If there's one thing that's nice about being too sick to play video games, it's that it's allowed me to invest some time in a very worthy cartoon series from Japan.
Right from Paranoia Agent's opening credits, I was hooked. For some reason the music, combined with a series of people gaily laughing as they stand at the scene of some tragedy - a tsunami, a war-torn city, a nuclear detonation - held so much promise, for me.
It's a TV series from very-artsy director Satoshi Kon - best known for critically acclaimed feature anime films Perfect Blue, Millennium Actress and Paprika. I loved Perfect Blue and Paprika - they're intensely intelligent, but not so much that they make me feel like an idiot. (Which is likely why I can't really put my stamp of approval on Millennium Actress - I've seen it. I've watched it, and have no idea what that movie is about.)
Paranoia Agent is about personal responsibility, and the tendency of people to adhere to the reality which they find most comfortable, no matter how crazy it may be, no matter who it may hurt. I may find it particularly resonant, as one who once engaged in such behavior to the end of the world as I knew it.
The cast is immense - apparently Kon wanted to find a place to bring a bunch of his unused story ideas to life, so the show bounces back and forth between a good twenty main and one-off characters - but each story is connected to the whole, firmly by theme if tenuously by narrative.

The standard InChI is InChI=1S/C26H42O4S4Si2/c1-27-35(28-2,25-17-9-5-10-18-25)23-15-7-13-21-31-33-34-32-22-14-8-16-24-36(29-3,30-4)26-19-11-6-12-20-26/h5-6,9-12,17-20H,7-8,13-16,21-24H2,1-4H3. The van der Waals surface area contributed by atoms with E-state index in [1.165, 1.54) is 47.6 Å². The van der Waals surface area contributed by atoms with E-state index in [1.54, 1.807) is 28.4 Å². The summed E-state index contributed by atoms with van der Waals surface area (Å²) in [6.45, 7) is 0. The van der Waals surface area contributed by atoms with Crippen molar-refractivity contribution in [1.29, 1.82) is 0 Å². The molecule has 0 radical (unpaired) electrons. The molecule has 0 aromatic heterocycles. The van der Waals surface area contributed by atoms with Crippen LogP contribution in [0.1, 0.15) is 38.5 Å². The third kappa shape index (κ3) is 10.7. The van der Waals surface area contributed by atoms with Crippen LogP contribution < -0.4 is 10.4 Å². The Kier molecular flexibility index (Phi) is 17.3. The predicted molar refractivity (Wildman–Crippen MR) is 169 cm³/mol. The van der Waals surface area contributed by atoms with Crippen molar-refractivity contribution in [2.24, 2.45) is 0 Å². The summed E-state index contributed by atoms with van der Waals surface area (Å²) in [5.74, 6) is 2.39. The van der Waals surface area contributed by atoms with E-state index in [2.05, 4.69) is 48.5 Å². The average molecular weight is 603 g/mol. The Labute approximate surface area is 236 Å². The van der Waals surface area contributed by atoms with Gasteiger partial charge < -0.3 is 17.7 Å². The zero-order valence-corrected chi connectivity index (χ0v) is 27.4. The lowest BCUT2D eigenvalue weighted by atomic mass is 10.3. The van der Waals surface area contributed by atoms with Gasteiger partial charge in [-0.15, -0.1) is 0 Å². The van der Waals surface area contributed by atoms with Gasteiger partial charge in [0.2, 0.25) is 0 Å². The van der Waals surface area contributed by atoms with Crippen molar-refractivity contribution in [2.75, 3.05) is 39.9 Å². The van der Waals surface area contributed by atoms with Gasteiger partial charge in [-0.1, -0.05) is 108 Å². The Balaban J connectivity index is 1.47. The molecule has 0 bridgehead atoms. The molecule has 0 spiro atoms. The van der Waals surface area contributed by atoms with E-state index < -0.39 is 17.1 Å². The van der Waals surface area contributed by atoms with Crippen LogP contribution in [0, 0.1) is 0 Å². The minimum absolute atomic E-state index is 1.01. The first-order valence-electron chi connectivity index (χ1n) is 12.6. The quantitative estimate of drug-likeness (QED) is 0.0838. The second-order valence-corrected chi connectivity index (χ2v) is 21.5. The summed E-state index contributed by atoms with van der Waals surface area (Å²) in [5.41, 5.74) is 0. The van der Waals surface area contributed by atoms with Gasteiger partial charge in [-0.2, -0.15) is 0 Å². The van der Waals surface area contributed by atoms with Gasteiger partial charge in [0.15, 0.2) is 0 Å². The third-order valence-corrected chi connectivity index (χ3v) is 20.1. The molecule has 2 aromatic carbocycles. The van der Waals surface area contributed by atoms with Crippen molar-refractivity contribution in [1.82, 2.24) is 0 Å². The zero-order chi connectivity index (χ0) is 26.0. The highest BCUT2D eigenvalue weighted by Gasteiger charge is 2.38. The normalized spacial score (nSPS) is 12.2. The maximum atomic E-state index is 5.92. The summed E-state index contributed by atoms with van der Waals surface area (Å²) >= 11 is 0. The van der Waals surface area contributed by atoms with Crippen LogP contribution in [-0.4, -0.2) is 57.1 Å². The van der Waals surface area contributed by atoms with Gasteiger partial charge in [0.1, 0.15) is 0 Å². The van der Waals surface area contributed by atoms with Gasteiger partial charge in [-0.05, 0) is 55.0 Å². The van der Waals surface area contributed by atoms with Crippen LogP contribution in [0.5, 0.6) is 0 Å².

If you'd asked me, after five or six episodes, what Paranoia Agent is about, I would have said
Paranoia Agent is about a bunch of people with problems, but their problems get solved when they're bonked on the head by a kid with a gold baseball bat.Which was just as short-sighted a view as the characters who found a solution in the escape offered by Shōnen Bat. This is a really good series - it concerns itself not merely with being entertaining, but with starting a discussion worth having - food for thought that one would be well-served to chew over quite thoroughly.
As I understand it, it's an intensely nerdy thing to have an interest in anime - but I can't help but find it absolutely fascinating. I love that there is a culture that actively supports cartoons which explore such mature issues and themes, and so I'm willing to sit down and let these cartoons talk to me about things I would find insufferable, were it discussed in any other media. It's a total double-standard, I know.
Also, let's face it - beautiful 2D animation is still just beautiful.